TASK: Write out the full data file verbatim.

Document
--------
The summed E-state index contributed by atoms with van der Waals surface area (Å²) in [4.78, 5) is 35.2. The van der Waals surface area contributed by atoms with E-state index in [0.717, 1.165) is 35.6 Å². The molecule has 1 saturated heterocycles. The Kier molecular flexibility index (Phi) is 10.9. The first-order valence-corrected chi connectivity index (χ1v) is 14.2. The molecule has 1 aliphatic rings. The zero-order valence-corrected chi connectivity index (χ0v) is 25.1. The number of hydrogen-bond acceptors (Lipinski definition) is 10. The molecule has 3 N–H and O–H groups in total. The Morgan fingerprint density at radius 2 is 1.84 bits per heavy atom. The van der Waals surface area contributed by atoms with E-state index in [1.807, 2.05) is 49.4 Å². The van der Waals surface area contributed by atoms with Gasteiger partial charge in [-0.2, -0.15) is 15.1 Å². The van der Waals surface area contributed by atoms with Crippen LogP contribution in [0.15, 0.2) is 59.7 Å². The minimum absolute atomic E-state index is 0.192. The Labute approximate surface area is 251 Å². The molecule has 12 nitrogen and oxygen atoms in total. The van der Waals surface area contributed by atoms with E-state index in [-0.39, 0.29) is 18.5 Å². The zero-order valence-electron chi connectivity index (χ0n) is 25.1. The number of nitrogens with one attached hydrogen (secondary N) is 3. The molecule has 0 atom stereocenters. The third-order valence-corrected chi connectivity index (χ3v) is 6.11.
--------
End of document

The summed E-state index contributed by atoms with van der Waals surface area (Å²) in [4.78, 5) is 35.2. The van der Waals surface area contributed by atoms with E-state index in [0.717, 1.165) is 35.6 Å². The molecule has 1 saturated heterocycles. The Kier molecular flexibility index (Phi) is 10.9. The first-order valence-corrected chi connectivity index (χ1v) is 14.2. The molecule has 1 aliphatic rings. The zero-order valence-corrected chi connectivity index (χ0v) is 25.1. The number of hydrogen-bond acceptors (Lipinski definition) is 10. The molecule has 3 N–H and O–H groups in total. The Morgan fingerprint density at radius 2 is 1.84 bits per heavy atom. The van der Waals surface area contributed by atoms with E-state index in [1.807, 2.05) is 49.4 Å². The van der Waals surface area contributed by atoms with Gasteiger partial charge in [-0.2, -0.15) is 15.1 Å². The van der Waals surface area contributed by atoms with Crippen LogP contribution in [0.15, 0.2) is 59.7 Å². The minimum absolute atomic E-state index is 0.192. The Labute approximate surface area is 251 Å². The molecule has 12 nitrogen and oxygen atoms in total. The van der Waals surface area contributed by atoms with E-state index in [-0.39, 0.29) is 18.5 Å². The zero-order valence-electron chi connectivity index (χ0n) is 25.1. The number of nitrogens with one attached hydrogen (secondary N) is 3. The molecule has 0 atom stereocenters. The third-order valence-corrected chi connectivity index (χ3v) is 6.11.